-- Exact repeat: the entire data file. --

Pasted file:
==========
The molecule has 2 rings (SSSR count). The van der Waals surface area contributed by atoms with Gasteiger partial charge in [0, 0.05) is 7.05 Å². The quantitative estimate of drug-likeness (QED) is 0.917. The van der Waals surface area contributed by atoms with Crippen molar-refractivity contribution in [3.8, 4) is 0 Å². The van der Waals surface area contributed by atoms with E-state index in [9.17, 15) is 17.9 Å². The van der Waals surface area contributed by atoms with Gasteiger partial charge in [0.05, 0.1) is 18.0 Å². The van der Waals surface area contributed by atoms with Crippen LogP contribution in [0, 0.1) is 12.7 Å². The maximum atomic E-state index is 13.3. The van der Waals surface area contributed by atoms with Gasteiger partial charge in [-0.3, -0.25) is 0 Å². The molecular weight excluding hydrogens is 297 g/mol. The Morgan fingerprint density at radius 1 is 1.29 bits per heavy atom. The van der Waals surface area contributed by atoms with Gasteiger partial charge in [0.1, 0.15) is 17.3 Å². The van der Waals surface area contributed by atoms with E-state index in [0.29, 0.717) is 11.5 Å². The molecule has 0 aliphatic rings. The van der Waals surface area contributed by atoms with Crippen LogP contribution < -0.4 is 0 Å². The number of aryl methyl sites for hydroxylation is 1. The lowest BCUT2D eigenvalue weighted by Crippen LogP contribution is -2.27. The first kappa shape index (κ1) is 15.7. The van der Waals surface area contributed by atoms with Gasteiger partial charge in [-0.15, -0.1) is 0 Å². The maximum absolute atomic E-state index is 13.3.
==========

The molecule has 2 rings (SSSR count). The van der Waals surface area contributed by atoms with Gasteiger partial charge in [0, 0.05) is 7.05 Å². The quantitative estimate of drug-likeness (QED) is 0.917. The van der Waals surface area contributed by atoms with Crippen molar-refractivity contribution in [3.8, 4) is 0 Å². The van der Waals surface area contributed by atoms with E-state index in [9.17, 15) is 17.9 Å². The van der Waals surface area contributed by atoms with Gasteiger partial charge in [0.05, 0.1) is 18.0 Å². The van der Waals surface area contributed by atoms with Crippen LogP contribution in [0, 0.1) is 12.7 Å². The maximum atomic E-state index is 13.3. The van der Waals surface area contributed by atoms with Gasteiger partial charge in [-0.3, -0.25) is 0 Å². The molecular weight excluding hydrogens is 297 g/mol. The Morgan fingerprint density at radius 1 is 1.29 bits per heavy atom. The van der Waals surface area contributed by atoms with Gasteiger partial charge in [0.1, 0.15) is 17.3 Å². The van der Waals surface area contributed by atoms with E-state index in [0.29, 0.717) is 11.5 Å². The molecule has 0 aliphatic rings. The van der Waals surface area contributed by atoms with Crippen LogP contribution < -0.4 is 0 Å². The number of aryl methyl sites for hydroxylation is 1. The lowest BCUT2D eigenvalue weighted by Crippen LogP contribution is -2.27. The first kappa shape index (κ1) is 15.7. The van der Waals surface area contributed by atoms with Gasteiger partial charge in [-0.15, -0.1) is 0 Å². The maximum absolute atomic E-state index is 13.3.